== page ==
The council demanded that Christian should marry dowager queen Dorothea of Brandenburg, widow of his predecessor King Christopher III. On 1 September 1448, after signing his ascension promissory, count Christian was elected to the Danish throne as king Christian I at the assembly in Viborg, his coronation was held on 28 October 1449, in the Church of Our Lady in Copenhagen, at which occasion his marriage with dowager queen Dorothea was celebrated. Meanwhile, Sweden had on 20 June 1448 elected Charles as king of Sweden. Norway was now faced with the choice between a union with Denmark or Sweden, or electing a separate king; the latter option was discarded, a power-struggle ensued between the supporters of Christian of Denmark and Charles of Sweden. The Norwegian Council of the Realm was divided. In February 1449, a part of the Council declared in favour of Charles as king, but on 15 June the same year, a different group of councillors paid homage to Christian. On 20 November, Charles was crowned king of Norway in Trondheim.
However, the Swedish nobility now took steps to avoid war with Denmark. In June 1450, the Swedish Council of the Realm forced Charles to renounce his claim on Norway to King Christian. In the summer of 1450, Christian sailed to Norway with a large fleet, on 2 August he was crowned king of Norway in Trondheim. On 29 August, a union treaty between Norway was signed in Bergen. Norway had of old been a hereditary monarchy, but this had become less and less a reality, as at the last royal successions, hereditary claims had been bypassed for political reasons, it was now explicitly stated. The treaty stipulated that Denmark and Norway should have the same king in perpetuity, that he would be elected among the legitimate sons of the previous king, if such existed. Charles Knutsson became unpopular as king of Sweden, was driven into exile in 1457. Christian achieved his aim of being elected as king of Sweden, thus re-establishing the Kalmar Union, he received the power from temporary Swedish regents Archbishop Jöns Bengtsson Oxenstierna and lord Erik Axelsson Tott.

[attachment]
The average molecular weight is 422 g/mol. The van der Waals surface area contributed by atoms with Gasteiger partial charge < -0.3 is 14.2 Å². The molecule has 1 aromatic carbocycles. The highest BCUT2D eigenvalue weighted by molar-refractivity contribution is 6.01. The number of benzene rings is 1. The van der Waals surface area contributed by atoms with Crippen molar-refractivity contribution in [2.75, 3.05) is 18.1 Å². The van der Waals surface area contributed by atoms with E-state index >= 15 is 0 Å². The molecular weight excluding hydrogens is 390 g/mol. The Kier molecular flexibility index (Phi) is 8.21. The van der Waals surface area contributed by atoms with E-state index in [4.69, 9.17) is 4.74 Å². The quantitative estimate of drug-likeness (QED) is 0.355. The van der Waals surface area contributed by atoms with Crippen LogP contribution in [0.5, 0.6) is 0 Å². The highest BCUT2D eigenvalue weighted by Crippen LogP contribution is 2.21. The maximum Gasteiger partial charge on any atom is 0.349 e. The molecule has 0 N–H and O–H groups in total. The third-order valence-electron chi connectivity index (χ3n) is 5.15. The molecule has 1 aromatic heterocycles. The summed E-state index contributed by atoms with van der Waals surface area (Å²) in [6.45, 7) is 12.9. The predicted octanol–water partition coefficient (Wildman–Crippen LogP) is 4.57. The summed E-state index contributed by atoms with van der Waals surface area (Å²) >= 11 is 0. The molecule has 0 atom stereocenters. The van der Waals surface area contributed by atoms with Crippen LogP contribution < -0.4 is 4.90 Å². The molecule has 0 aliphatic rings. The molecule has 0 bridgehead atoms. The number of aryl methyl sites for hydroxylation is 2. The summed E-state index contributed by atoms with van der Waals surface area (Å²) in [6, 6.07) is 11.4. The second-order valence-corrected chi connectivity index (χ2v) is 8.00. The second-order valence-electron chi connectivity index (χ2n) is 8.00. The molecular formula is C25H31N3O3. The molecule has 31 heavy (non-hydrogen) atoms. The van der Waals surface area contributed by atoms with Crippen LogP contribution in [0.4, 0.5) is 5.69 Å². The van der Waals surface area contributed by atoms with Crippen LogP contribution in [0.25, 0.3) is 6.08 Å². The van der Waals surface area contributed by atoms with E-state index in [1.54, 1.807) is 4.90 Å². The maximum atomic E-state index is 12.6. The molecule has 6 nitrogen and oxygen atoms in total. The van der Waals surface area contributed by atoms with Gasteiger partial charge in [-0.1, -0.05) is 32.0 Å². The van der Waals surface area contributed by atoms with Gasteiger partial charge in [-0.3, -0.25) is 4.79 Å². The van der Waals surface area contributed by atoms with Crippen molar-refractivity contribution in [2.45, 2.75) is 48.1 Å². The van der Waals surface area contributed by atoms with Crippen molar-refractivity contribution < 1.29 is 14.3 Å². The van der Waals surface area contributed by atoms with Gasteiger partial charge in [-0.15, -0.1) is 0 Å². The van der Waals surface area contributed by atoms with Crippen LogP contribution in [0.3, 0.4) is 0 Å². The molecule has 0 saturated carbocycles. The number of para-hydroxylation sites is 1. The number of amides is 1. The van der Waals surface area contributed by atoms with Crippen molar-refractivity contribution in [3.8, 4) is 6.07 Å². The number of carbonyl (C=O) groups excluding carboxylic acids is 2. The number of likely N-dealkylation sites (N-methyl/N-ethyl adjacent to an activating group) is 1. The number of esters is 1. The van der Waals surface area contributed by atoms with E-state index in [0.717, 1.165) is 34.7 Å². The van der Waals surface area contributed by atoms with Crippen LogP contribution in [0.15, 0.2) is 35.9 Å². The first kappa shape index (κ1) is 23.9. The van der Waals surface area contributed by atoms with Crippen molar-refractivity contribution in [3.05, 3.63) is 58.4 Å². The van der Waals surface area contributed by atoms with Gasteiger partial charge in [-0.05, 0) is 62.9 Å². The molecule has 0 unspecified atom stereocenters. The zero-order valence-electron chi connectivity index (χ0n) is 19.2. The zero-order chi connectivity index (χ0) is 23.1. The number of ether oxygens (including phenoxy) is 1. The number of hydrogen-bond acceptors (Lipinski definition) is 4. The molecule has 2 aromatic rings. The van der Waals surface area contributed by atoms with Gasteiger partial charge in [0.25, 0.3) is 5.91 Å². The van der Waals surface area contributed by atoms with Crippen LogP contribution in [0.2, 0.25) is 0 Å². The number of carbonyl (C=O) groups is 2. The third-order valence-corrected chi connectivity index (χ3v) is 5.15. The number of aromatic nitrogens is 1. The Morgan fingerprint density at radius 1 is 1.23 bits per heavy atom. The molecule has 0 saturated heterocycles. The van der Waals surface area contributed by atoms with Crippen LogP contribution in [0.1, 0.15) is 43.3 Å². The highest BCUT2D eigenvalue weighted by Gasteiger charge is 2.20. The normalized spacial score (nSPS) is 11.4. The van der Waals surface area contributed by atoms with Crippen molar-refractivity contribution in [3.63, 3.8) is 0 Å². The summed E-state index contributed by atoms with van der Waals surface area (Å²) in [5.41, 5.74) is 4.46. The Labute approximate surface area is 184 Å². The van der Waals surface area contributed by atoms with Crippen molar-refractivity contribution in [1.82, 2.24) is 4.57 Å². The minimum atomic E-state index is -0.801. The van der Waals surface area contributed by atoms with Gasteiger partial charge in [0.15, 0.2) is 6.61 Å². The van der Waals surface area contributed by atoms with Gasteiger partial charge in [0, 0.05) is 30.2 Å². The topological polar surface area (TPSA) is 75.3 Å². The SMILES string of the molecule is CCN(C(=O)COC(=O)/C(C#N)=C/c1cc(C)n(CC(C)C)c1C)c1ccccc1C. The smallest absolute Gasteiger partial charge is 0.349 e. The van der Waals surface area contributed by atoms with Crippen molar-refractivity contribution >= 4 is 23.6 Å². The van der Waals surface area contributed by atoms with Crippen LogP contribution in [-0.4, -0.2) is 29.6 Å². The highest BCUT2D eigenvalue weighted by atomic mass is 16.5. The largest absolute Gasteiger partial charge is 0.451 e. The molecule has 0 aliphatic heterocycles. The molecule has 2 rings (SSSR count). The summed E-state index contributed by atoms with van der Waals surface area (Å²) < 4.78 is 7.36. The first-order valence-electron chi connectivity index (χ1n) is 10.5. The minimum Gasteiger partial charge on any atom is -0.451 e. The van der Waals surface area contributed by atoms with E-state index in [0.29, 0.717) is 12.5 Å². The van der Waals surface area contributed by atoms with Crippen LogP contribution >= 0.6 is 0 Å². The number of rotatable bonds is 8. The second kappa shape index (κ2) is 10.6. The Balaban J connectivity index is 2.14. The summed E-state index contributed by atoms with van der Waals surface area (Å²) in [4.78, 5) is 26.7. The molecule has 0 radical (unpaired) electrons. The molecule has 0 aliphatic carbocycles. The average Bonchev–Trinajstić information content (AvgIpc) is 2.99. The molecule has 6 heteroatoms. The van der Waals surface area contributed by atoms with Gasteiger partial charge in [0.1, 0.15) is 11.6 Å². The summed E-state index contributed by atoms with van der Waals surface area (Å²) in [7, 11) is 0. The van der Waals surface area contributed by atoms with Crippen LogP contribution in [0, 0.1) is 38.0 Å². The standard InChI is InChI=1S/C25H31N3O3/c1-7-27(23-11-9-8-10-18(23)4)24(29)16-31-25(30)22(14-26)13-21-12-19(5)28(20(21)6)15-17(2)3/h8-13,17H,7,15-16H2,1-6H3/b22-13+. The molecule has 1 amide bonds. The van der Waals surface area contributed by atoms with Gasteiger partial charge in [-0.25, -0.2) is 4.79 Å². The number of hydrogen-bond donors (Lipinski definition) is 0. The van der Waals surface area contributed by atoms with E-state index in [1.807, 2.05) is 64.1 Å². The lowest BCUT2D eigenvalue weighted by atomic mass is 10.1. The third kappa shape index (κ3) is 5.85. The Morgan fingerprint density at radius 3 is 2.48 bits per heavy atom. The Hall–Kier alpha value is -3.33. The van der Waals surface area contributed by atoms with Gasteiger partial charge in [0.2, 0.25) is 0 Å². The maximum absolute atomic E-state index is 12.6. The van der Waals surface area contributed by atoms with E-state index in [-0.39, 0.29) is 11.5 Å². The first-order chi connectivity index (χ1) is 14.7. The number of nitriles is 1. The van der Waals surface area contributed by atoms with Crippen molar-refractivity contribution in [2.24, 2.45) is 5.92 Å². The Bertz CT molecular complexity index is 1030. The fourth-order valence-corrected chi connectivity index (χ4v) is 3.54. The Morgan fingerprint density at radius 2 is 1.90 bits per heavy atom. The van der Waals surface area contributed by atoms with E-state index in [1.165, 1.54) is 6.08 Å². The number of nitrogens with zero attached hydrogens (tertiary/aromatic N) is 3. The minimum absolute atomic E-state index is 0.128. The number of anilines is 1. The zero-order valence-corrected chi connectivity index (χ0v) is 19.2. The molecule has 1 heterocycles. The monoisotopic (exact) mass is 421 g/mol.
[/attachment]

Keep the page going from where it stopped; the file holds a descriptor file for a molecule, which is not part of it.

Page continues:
However, Sweden being volatile and split by factions (benefits of union b
Germany the Federal Republic of Germany, is a country in Central and Western Europe, lying between the Baltic and North Seas to the north, the Alps to the south. It borders Denmark to the north and the Czech Republic to the east and Switzerland to the south, France to the southwest, Luxembourg and the Netherlands to the west. Germany includes 16 constituent states, covers an area of 357,386 square kilometres, has a temperate seasonal climate. With 83 million inhabitants, it is the second most populous state of Europe after Russia, the most populous state lying in Europe, as well as the most populous member state of the European Union. Germany is a decentralized country, its capital and largest metropolis is Berlin, while Frankfurt serves as its financial capital and has the country's busiest airport. Germany's largest urban area is the Ruhr, with its main centres of Essen; the country's other major cities are Hamburg, Cologne, Stuttgart, Düsseldorf, Dresden, Bremen and Nuremberg. Various Germanic tribes have inhabited the northern parts of modern Germany since classical antiquity.